Locations of bromide ions in tetragonal lysozyme crystals.Lim, K., Nadarajah, A., Forsythe, E.L., Pusey, M.L.
(1998) Acta Crystallogr.,Sect.D 54: 899-904
- PubMed: 9757106
- DOI: 10.1107/s0907444998002844
- Also Cited By: 1HF4
- PubMed Abstract:
- Studies of Monoclinic Hen Egg-White Lysozyme. Iv. X-Ray Refinement at 1.8 A Resolution and a Comparison of the Variable Regions in the Polymorphic Forms
Rao, S.T.,Sundaralingam, M.
(1996) Acta Crystallogr.,Sect.D 52: 170
- High-Resolution Structure (1.33 A) of a Hew Lysozyme Tetragonal Crystal Grown in the Apcf Apparatus. Data and Structural Comparison with a Crystal Grown Under Microgravity from Spacehab-01 Mission
Vaney, M.C.,Maignan, S.,Ries-Kautt, M.,Ducruix, A.
(1996) Acta Crystallogr.,Sect.D 52: 505
Anions have been shown to play a dominant role in the crystallization of chicken egg-white lysozyme from salt solutions. Previous studies employing X-ray crystallography have found one chloride ion binding site in the tetragonal crystal form of the p ...
Anions have been shown to play a dominant role in the crystallization of chicken egg-white lysozyme from salt solutions. Previous studies employing X-ray crystallography have found one chloride ion binding site in the tetragonal crystal form of the protein and four nitrate ion binding sites in the monoclinic form. In this study the anion positions in the tetragonal form were determined from the difference Fourier map obtained from lysozyme crystals grown in bromide and chloride solutions. Five possible anion-binding sites were found in this manner. Some of these sites were in pockets containing basic residues while others were near neutral, but polar, residues. The sole chloride ion binding site found in previous studies was confirmed, while four further sites were found which corresponded to the four binding sites found for nitrate ions in monoclinic crystals. The study suggests that most of the anion-binding sites in lysozyme remain unchanged even when different anions and different crystal forms of lysozyme are employed.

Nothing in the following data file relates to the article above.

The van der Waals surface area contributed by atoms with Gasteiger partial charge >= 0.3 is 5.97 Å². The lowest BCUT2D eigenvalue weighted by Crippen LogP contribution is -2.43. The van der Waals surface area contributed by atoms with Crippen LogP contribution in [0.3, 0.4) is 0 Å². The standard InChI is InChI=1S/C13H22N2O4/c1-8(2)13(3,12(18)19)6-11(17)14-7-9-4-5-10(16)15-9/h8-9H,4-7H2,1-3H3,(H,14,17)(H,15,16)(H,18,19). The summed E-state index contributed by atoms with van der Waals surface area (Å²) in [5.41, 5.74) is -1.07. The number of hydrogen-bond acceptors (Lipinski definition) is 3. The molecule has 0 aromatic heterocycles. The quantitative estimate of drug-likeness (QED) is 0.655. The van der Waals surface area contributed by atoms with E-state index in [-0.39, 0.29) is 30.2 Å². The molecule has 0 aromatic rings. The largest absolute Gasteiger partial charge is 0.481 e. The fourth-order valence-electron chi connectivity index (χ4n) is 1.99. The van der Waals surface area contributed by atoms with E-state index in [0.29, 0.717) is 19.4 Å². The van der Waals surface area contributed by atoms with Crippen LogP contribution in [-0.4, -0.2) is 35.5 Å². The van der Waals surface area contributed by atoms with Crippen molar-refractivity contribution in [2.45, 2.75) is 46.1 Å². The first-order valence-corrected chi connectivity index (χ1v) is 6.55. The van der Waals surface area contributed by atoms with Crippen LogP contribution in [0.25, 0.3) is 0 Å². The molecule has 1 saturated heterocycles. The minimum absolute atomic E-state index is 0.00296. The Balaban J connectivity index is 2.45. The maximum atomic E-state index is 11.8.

Department of Biochemistry and Biophysics, Texas A&M University, College Station, TX 77843, USA.